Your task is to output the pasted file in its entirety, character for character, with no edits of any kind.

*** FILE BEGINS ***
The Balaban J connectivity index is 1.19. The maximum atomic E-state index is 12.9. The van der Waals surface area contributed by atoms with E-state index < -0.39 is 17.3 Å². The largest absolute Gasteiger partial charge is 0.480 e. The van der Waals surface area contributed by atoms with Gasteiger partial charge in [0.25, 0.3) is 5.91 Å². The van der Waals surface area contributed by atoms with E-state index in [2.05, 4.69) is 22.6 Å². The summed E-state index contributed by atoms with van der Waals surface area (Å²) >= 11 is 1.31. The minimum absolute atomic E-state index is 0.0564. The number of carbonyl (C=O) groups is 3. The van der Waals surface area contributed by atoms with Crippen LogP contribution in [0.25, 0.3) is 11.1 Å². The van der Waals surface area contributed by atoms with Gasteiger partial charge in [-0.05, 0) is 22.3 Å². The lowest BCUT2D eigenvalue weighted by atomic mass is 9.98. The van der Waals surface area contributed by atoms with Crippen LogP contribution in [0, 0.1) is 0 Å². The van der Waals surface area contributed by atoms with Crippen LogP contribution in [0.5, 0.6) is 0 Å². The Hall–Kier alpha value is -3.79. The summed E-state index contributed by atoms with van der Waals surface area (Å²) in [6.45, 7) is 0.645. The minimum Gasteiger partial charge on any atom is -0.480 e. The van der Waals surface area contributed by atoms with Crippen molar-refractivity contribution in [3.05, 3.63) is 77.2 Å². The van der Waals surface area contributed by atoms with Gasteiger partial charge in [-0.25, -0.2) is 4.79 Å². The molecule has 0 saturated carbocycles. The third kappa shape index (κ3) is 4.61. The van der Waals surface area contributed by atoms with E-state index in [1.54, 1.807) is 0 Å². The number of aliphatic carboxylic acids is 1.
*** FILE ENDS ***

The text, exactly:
The Balaban J connectivity index is 1.19. The maximum atomic E-state index is 12.9. The van der Waals surface area contributed by atoms with E-state index < -0.39 is 17.3 Å². The largest absolute Gasteiger partial charge is 0.480 e. The van der Waals surface area contributed by atoms with Gasteiger partial charge in [0.25, 0.3) is 5.91 Å². The van der Waals surface area contributed by atoms with E-state index in [2.05, 4.69) is 22.6 Å². The summed E-state index contributed by atoms with van der Waals surface area (Å²) >= 11 is 1.31. The minimum absolute atomic E-state index is 0.0564. The number of carbonyl (C=O) groups is 3. The van der Waals surface area contributed by atoms with Crippen LogP contribution in [0.25, 0.3) is 11.1 Å². The van der Waals surface area contributed by atoms with Gasteiger partial charge in [-0.05, 0) is 22.3 Å². The lowest BCUT2D eigenvalue weighted by atomic mass is 9.98. The van der Waals surface area contributed by atoms with Crippen LogP contribution in [0, 0.1) is 0 Å². The van der Waals surface area contributed by atoms with Crippen LogP contribution in [0.5, 0.6) is 0 Å². The Hall–Kier alpha value is -3.79. The summed E-state index contributed by atoms with van der Waals surface area (Å²) in [6.45, 7) is 0.645. The minimum Gasteiger partial charge on any atom is -0.480 e. The van der Waals surface area contributed by atoms with Crippen molar-refractivity contribution in [3.05, 3.63) is 77.2 Å². The van der Waals surface area contributed by atoms with Gasteiger partial charge in [-0.25, -0.2) is 4.79 Å². The molecule has 0 saturated carbocycles. The third kappa shape index (κ3) is 4.61. The van der Waals surface area contributed by atoms with E-state index in [1.54, 1.807) is 0 Å². The number of aliphatic carboxylic acids is 1.